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Inner Resources

"You can get better. Many people have. You do have inner resources and you can uncover them. You are not a diagnosis, you are a whole and wonderful human being." —Annette Read the rest of the story...

By Annette

 

 

annette2In what ways have you found psychiatric medication(s) harmful, if any?

The whole process has been harmful by diverting me from working on core issues. Numbing emotional responses, blunting and making some of the spiritual and psychological growth around emotions difficult, because they are difficult to access.

During your mental health care, have you often felt hopeless about your chance of getting better?

Yes. I have been told that medications can be temporary helpful, that you can get off, but my experience has been that the reality is, there is a layering on. And, when more or other medications have been suggested, both my doctor and my psychologist have said that the reality is, life just gets more stressful as you get older, so getting off antidepressants isn't necessarily realistic. Definitely a contradictory message from when I agreed to try them in the first place.

If you overcame hopelessness that you could get better from a mental health or emotional problem, was there a turning point for you?

Finding meaningful work in service to others, becoming aware of the recovery movement. Being given the message of hope by those who have recovered themselves.

Tell us what recovery means to you. How would you define recovery from mental health or emotional problems in your own words?

I believe it means different things to different people and is different over time. Right now, today, my hope for recovery is to be able to build an empowered, medication-free life, so that struggling with depression/anxiety is not a daily issue. Create wellness routines, more regular meditation, service, better diet, exercise etc. Learning to live a balanced life. So, recovery is a desire to move beyond limitations and feel joyful in my body. I've never identified with diagnoses, nor really received them, but have accepted a chronic level of depression that I'd like to recover from. For me, I guess, recovery also means making a spiritual transformation.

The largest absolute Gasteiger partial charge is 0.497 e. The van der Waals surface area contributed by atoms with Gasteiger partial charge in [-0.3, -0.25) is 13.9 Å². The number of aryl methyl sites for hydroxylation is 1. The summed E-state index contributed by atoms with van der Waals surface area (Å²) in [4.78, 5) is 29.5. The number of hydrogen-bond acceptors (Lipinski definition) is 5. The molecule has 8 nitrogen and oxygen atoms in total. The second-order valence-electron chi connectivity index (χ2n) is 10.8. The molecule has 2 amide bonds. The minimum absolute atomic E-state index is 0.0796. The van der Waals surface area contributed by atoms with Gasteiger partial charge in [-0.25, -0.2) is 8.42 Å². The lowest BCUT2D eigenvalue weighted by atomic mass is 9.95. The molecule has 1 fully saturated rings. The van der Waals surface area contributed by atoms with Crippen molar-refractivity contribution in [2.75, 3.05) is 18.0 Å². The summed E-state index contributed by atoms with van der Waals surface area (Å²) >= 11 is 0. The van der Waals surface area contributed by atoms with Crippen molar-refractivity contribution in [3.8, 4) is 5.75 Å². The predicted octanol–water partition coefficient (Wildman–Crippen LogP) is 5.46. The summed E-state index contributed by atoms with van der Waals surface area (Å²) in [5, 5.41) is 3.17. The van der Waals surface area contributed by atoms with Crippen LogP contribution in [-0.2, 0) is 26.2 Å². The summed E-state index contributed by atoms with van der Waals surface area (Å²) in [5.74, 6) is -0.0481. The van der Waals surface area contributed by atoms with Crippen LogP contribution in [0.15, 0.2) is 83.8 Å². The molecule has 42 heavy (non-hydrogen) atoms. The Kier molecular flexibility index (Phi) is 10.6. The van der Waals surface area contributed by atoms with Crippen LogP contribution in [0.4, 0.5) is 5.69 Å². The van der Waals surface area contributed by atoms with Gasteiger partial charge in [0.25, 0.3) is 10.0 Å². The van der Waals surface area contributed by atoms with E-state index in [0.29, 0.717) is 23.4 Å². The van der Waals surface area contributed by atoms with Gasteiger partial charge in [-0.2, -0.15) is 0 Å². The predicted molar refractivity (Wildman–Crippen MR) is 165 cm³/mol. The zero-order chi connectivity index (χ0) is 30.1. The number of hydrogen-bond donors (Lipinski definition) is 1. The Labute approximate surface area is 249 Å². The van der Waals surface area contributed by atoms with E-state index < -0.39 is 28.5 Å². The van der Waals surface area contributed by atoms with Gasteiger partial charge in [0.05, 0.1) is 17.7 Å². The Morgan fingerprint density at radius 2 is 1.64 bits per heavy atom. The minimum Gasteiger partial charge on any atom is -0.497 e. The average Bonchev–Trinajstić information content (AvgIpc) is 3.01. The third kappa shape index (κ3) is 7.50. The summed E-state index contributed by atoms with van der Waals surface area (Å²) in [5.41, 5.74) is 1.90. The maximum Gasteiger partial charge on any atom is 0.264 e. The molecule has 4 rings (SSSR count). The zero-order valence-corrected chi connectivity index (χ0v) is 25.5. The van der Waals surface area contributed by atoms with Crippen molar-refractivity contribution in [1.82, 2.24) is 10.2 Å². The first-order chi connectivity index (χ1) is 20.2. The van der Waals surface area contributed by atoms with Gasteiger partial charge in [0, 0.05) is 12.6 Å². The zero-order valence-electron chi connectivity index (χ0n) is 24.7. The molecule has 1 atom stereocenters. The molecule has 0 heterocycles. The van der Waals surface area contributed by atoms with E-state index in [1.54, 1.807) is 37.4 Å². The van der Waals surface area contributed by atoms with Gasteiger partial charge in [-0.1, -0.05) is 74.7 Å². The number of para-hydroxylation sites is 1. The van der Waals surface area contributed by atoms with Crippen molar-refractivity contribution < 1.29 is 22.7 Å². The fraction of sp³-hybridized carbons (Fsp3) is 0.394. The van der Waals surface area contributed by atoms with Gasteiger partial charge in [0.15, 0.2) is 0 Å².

If you could send a brief message to someone receiving mental health care today who is feeling hopeless about getting better, what would you say?


You can get better. Many people have. You do have inner resources and you can uncover them. You are not a diagnosis, you are a whole and wonderful human being. Find your strengths and celebrate them. Do not apologize for yourself. Be kind. Make supportive friends. Hang in there. Surround yourself with love, even when you feel you don't deserve it. Find your passion and pursue it, even if it is to help one other person today, even if only with a smile or a kind word. Small steps lead to big changes.


Can you give examples showing you have gotten better from a mental or emotional problem, such as how you are doing well or accomplishing goals you have chosen?

I have been able to reduce medications while taking on an incredibly stressful new job. I have found something I am passionate about, helping others, and am blessed to be able to do it for a living. I still struggle with anxiety and depression on a weekly basis, but I haven't been hobbled or bedridden by it in a very long time.


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I Got Better is a project of MindFreedom International    Domain generously contributed by United by Humanity.